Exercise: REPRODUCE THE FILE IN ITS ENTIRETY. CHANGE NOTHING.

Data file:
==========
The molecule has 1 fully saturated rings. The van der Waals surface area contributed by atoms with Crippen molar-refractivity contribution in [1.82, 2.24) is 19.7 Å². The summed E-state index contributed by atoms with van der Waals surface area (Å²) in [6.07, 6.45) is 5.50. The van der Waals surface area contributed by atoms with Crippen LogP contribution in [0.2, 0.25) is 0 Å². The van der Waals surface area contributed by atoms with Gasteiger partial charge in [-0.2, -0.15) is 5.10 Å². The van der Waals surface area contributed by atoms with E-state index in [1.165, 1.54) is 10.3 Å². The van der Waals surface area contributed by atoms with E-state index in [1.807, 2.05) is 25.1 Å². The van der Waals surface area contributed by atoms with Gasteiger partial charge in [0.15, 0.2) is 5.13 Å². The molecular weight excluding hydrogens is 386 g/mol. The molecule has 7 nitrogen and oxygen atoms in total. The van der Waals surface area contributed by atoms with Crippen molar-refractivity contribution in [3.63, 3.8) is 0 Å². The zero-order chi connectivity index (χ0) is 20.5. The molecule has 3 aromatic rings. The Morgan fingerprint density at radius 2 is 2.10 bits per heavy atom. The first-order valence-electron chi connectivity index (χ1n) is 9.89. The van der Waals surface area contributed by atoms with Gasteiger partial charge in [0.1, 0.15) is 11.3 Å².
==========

The molecule has 1 fully saturated rings. The van der Waals surface area contributed by atoms with Crippen molar-refractivity contribution in [1.82, 2.24) is 19.7 Å². The summed E-state index contributed by atoms with van der Waals surface area (Å²) in [6.07, 6.45) is 5.50. The van der Waals surface area contributed by atoms with Crippen LogP contribution in [0.2, 0.25) is 0 Å². The van der Waals surface area contributed by atoms with Gasteiger partial charge in [-0.2, -0.15) is 5.10 Å². The van der Waals surface area contributed by atoms with E-state index in [1.165, 1.54) is 10.3 Å². The van der Waals surface area contributed by atoms with E-state index in [1.807, 2.05) is 25.1 Å². The van der Waals surface area contributed by atoms with Gasteiger partial charge in [0.15, 0.2) is 5.13 Å². The molecular weight excluding hydrogens is 386 g/mol. The molecule has 7 nitrogen and oxygen atoms in total. The van der Waals surface area contributed by atoms with Crippen molar-refractivity contribution in [3.63, 3.8) is 0 Å². The zero-order chi connectivity index (χ0) is 20.5. The molecule has 3 aromatic rings. The Morgan fingerprint density at radius 2 is 2.10 bits per heavy atom. The first-order valence-electron chi connectivity index (χ1n) is 9.89. The van der Waals surface area contributed by atoms with Gasteiger partial charge in [0.1, 0.15) is 11.3 Å².